Introverts are great at data entry, computer engineers, scientist, paralegals, graphic designer, IT, librarians, writer, and even certain medical fields like psychiatry. 1-3
Here are 3 Suggestions for Low Sociability
#1: Is it your preference?
Do you genuinely prefer to be alone, or are you staying isolated because of your past experiences with relationships? If you had a traumatic childhood, experienced frequent death as a child, or had unsatisfactory relationships with people in the past, you may be cutting your nose off despite your face. Take a second and reflect on this. If you prefer to be alone, it’s best to have a job where you can be isolated and left alone. Be mindful that your aloof behavior may limit open communication with others.
#2. Are you lonely?
If you are lonely and want more friends, try to connect with people who have the same values, interests, and hobbies. Look for people you naturally feel psychologically safe with. Work on growing your assertiveness and being more open-minded. Try to live by the motto “Yes and…” and see where that gets you.
#3. Reflect on how your attitudes!
What is your tone, attitude, behaviors, body language, and words when you engage with people? Ask people you trust and respect to give you feedback about how you interact with others. The fact of the matter is that we need people, and you can’t succeed independently.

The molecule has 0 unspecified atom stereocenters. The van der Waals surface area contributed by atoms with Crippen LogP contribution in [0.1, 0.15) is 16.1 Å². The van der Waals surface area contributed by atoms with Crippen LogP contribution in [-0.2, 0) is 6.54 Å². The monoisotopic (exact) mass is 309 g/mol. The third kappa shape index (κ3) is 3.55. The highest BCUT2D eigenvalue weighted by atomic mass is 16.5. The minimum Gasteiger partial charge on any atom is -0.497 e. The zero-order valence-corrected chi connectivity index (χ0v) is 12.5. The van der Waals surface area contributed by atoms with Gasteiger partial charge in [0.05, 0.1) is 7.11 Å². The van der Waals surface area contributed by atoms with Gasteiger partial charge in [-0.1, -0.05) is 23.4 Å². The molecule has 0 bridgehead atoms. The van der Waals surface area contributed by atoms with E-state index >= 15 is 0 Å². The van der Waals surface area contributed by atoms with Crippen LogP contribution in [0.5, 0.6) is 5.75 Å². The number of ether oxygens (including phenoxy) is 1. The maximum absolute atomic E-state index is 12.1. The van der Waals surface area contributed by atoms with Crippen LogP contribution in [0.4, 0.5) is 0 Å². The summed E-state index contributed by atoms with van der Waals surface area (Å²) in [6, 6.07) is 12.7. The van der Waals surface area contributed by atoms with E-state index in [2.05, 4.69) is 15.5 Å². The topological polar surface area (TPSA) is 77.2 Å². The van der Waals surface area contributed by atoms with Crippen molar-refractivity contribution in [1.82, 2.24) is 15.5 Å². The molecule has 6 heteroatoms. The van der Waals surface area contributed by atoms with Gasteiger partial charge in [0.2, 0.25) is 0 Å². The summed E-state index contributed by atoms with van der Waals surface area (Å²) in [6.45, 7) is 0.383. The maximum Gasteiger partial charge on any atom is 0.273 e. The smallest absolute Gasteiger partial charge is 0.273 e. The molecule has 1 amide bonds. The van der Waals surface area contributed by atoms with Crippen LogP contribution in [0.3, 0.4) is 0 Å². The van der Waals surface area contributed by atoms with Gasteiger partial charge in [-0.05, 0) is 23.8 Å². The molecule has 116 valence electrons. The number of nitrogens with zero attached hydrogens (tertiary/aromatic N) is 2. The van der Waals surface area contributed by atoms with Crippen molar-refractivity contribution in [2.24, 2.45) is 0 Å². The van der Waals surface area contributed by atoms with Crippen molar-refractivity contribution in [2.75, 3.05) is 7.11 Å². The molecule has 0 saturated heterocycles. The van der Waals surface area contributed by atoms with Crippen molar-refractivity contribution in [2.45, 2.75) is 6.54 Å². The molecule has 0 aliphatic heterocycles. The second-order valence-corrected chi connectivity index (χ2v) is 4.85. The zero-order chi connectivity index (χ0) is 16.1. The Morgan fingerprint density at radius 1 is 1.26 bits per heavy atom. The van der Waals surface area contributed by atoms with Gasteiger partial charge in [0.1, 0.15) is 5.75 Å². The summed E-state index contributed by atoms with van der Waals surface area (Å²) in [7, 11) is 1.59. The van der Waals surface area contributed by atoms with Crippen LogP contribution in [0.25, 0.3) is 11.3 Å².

Tips to be mindful of: If you scored low in Recognition, Exhibition, Trust, Nurturance, Assertiveness, Boldness, Responsibility, and Self-discipline traits, here’s what I want you to do. Pick one and work to grow it. Likewise, if you have high autonomy, this could cause you to be alone more than you may want.
Here are 3 Suggestions for High Sociability
#1. Get a job that allows you to leverage the social butterfly within.
There are many jobs out there where being outgoing is a HUGE attribute. To feel more satisfaction in your career, it will be vital to have a job that allows you to leverage your extroversion.
#2. Challenge Yourself
Challenge yourself to meet people who are outside your current connection. Find people with different beliefs than yours too. This is great to do if you want to be a leader.
#3. Be Strategic
WARNING: Be mindful that your extroversion ways are used appropriately. Being overly social, especially at the wrong time, can cause you to reduce performance, procrastinate, and waste time at work.
Tips to be mindful of: High scores in Recognition, Self-Confidence, Conscientiousness, Contentment, Nurturance, Trust, Exhibition, Boldness, Tough-Mindedness, Composure, Coachability, and Responsibility will enhance your interactions with others. Low scores in these same traits can hinder your interactions with others.